wherein (C5 H4) is a cyclopentadienyl ring and (C4 H4-m R'm C5 C4 H4-n R'n) is a substituted cyclopentadienyl ring; R' is a hydrocarbyl radical, halogen, an alkoxy, an alkoxy alkyl or an alkylamino radical having from 1-20 carbon atoms, each R' may be the same or different; R" is a structural bridge between the (C5 H4) and (C4 H4-m R'm C5 C4 H4-n R'n) rings to impart stereorigidity; Q is a hydrocarbon radical; Me is a Group IVB metal as positioned in the Periodic Table of Elements; 1≦m≦4; 0≦n≦4; and p is the valence of Me minus 2; wherein R' is an electron donating substituent on the fluorene ligand at C4 or C5 and has the ability to donate electrons equal to or greater than that for a dimethylamino or methoxy;
b) a co-catalyst selected from the group consisting of an organoaluminum compound of the general formula (R-Al-O) in the cyclic form and R(R-Al-O)n AlR2 in the linear form wherein R is an alkyl group with 1-5 carbons and n is an integer from 1 to about 20, a neutral Lewis acid and an ionic ionizing agent.
14. A catalyst system as recited in claim 13 wherein the organoaluminum compound is methylalumoxane.
15. A catalyst system as recited in claim 13 wherein the ionic ionizing agent is selected from the group consisting of triphenylcarbenium tetrakis(pentafluorophenyl) boronate and N,N-dimethylanilinium tetrakis(pentafluorophenyl) boronate.
16. A catalyst system as recited in claim 13 wherein the co-catalyst is a Lewis acid or an ionic ionizing agent and additionally comprises an aluminum alkyl.
17. A catalyst system as recited in claim 13 wherein the metallocene compound is selected from the group consisting of isopropylidene(4-methoxyfluorenyl)(cyclopentadienyl)zirconium dichloride, isopropylidene(4-methoxyfluorenyl)(cyclopentadienyl)hafnium dichloride and isopropylidene(4-dimethylaminofluorenyl) (cyclopentadienyl)zirconium dichloride.
18. A catalyst system as recited in claim 13 wherein R" is an alkylidene radical having 1-4 carbon atoms, or arylalkylidene or diaryl alkylidene radical containing 7-20 atoms, a silicon hydrocarbyl radical, a germanium hydrocarbyl radical, an alkyl phosphine, or an alkyl amine.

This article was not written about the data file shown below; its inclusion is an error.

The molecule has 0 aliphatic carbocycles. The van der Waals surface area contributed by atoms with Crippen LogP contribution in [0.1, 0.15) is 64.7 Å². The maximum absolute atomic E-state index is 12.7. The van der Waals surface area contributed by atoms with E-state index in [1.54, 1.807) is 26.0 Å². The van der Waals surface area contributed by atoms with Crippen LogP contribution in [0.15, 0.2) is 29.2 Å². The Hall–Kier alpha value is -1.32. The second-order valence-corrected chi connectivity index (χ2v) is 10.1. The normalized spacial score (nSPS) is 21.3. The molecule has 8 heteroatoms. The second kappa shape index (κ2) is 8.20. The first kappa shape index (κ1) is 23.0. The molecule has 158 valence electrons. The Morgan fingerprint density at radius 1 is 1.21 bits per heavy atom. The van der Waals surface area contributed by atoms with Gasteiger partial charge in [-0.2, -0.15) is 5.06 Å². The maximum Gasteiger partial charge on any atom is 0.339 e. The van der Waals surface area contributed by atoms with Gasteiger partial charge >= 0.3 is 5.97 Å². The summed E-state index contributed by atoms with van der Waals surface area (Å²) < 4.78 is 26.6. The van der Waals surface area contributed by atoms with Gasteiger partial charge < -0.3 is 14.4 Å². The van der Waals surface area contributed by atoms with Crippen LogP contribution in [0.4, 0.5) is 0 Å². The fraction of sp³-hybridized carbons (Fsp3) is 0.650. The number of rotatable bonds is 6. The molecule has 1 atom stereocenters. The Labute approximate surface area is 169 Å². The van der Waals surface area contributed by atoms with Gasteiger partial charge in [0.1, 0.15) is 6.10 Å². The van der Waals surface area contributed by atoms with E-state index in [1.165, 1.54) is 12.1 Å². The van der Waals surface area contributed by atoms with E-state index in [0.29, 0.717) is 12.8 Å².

19. A catalyst system as recited in claim 18 wherein R" is methylidene, isopropylidene, diarylmethylidene, an alkyl silylidene or a cycloalkyl silylidene.
20. A catalyst system as recited in claim 19 wherein R" is isopropylidene.
21. A catalyst system as recited in claim 13 wherein Me is selected from the group consisting of zirconium and hafnium.
22. A catalyst system as recited in claim 13 wherein Q is methyl, ethyl, propyl, butyl, amyl, isoamyl, hexyl, isobutyl, heptyl, octyl, nonyl, decyl, cetyl, phenyl, fluorine, chlorine, bromine or iodine.
23. A catalyst system as recited in claim 22 wherein Q is chlorine or methyl.
24. A catalyst system as recited in claim 13 wherein R' is selected from the group consisting of dialkylamino, and alkoxy groups.
25. A catalyst system for polymerizing propylene to produce a syndiotactic polypropylene comprising:
a) a metallocene of the general formula:
R"(C5 H4) (C4 H4-m R'm C5 C4 H4-n R'n) MeQp 
wherein (C5 H4) is a cyclopentadienyl ring and (C4 H4-m R'm C5 C4 H4-n R'n) is a substituted cyclopentadienyl ring; R' is a hydrocarbyl radical, halogen, an alkoxy, an alkoxy alkyl or an alkylamino radical having from 1-20 carbon atoms, each R' may be the same or different; R" is a structural bridge between the (C5 H4) and (C4 H4-m R'm C5 C4 H4-n R'n) rings to impart stereorigidity; Q is a hydrocarbon radical; Me is a Group IVB metal as positioned in the Periodic Table of Elements; 1≦m≦4; 0≦n≦4; and p is the valence of Me minus 2; wherein R' is a bulky substituent present on the fluorene ligand at C4 or C5 and is as least as bulky as methoxy or dimethylamino;
b) a co-catalyst selected from the group consisting of an organoaluminum compound of the general formula (R-Al-O) in the cyclic form and R(R-Al-O)n AlR2 in the linear form wherein R is an alkyl group with 1-5 carbons and n is an integer from 1 to about 20, a Lewis acid and an ionic ionizing agent.
26. A catalyst system as recited in claim 25 wherein the organoaluminum compound is methylalumoxane.
27. A catalyst system as recited in claim 25 wherein R' is selected from the group consisting of alkyl, cycloalkyl, aryl, alkoxy and dialkylamino groups.
28. A catalyst system as recited in claim 25 wherein the metallocene compound is isopropylidene(4-methoxyfluorenyl) (cyclopentadienyl) zirconium dichloride, isopropylidene(4-methoxymethylfluorenyl)(cyclopentadienyl)zirconium dichloride or isopropylidene(4-dimethylaminofluorenyl)(cyclopentadienyl)zirconium dichloride.
29. A catalyst system as recited in claim 25 wherein R" is an alkylidene radical having 1-4 carbon atoms, or arylalkylidene or diaryl alkylidene radical contains 7-20 atoms, a silicon hydrocarbyl radical, a germaniumhydrocarbyl radical, an alkyl phosphine, or an alkyl amine.
30. A catalyst system as recited in claim 29 wherein R" is methylidene, isopropylidene, diarylmethylidene, an alkyl silylidene or a cycloalkyl silylidene.
31. A catalyst system as recited in claim 30 wherein R" is isopropylidene.
32. A catalyst system as recited in claim 25 wherein Me is selected from the group consisting of zirconium and hafnium.
33. A catalyst system as recited in claim 25 wherein Q is methyl, ethyl, propyl, butyl, amyl, isoamyl, hexyl, isobutyl, heptyl, octyl, nonyl, decyl, cetyl, phenyl, fluorine, chlorine, bromine or iodine.